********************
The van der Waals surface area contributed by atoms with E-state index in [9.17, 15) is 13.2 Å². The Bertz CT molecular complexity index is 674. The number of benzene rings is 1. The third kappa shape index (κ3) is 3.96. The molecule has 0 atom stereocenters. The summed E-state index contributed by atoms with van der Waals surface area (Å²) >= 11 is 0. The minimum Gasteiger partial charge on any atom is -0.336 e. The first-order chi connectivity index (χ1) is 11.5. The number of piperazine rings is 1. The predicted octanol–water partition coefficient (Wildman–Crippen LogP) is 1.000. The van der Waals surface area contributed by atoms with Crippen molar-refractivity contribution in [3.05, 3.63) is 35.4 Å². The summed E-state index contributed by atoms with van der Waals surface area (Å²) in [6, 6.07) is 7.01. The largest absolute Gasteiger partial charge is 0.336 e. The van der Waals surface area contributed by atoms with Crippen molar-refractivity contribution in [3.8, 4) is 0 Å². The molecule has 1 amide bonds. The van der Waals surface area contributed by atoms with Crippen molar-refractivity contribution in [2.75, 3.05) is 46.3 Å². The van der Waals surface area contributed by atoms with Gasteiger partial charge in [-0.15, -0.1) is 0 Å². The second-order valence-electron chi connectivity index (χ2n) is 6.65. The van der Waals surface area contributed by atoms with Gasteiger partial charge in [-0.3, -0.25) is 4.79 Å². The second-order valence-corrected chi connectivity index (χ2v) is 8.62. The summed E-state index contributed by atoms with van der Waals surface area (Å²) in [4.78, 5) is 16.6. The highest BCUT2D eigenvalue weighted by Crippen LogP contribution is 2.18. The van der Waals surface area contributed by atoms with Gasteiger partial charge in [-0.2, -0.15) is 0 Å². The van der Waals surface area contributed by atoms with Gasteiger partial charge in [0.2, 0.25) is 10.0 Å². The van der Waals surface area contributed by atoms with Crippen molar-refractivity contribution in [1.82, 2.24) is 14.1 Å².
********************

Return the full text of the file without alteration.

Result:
The van der Waals surface area contributed by atoms with E-state index in [9.17, 15) is 13.2 Å². The Bertz CT molecular complexity index is 674. The number of benzene rings is 1. The third kappa shape index (κ3) is 3.96. The molecule has 0 atom stereocenters. The summed E-state index contributed by atoms with van der Waals surface area (Å²) >= 11 is 0. The minimum Gasteiger partial charge on any atom is -0.336 e. The first-order chi connectivity index (χ1) is 11.5. The number of piperazine rings is 1. The predicted octanol–water partition coefficient (Wildman–Crippen LogP) is 1.000. The van der Waals surface area contributed by atoms with Crippen molar-refractivity contribution in [3.05, 3.63) is 35.4 Å². The summed E-state index contributed by atoms with van der Waals surface area (Å²) in [6, 6.07) is 7.01. The largest absolute Gasteiger partial charge is 0.336 e. The van der Waals surface area contributed by atoms with Crippen molar-refractivity contribution in [3.8, 4) is 0 Å². The molecule has 1 amide bonds. The van der Waals surface area contributed by atoms with Crippen molar-refractivity contribution in [2.75, 3.05) is 46.3 Å². The van der Waals surface area contributed by atoms with Gasteiger partial charge in [-0.15, -0.1) is 0 Å². The second-order valence-electron chi connectivity index (χ2n) is 6.65. The van der Waals surface area contributed by atoms with Gasteiger partial charge in [-0.3, -0.25) is 4.79 Å². The second-order valence-corrected chi connectivity index (χ2v) is 8.62. The summed E-state index contributed by atoms with van der Waals surface area (Å²) in [4.78, 5) is 16.6. The highest BCUT2D eigenvalue weighted by Crippen LogP contribution is 2.18. The van der Waals surface area contributed by atoms with Gasteiger partial charge in [-0.2, -0.15) is 0 Å². The van der Waals surface area contributed by atoms with Gasteiger partial charge in [0.2, 0.25) is 10.0 Å². The van der Waals surface area contributed by atoms with Crippen molar-refractivity contribution in [1.82, 2.24) is 14.1 Å².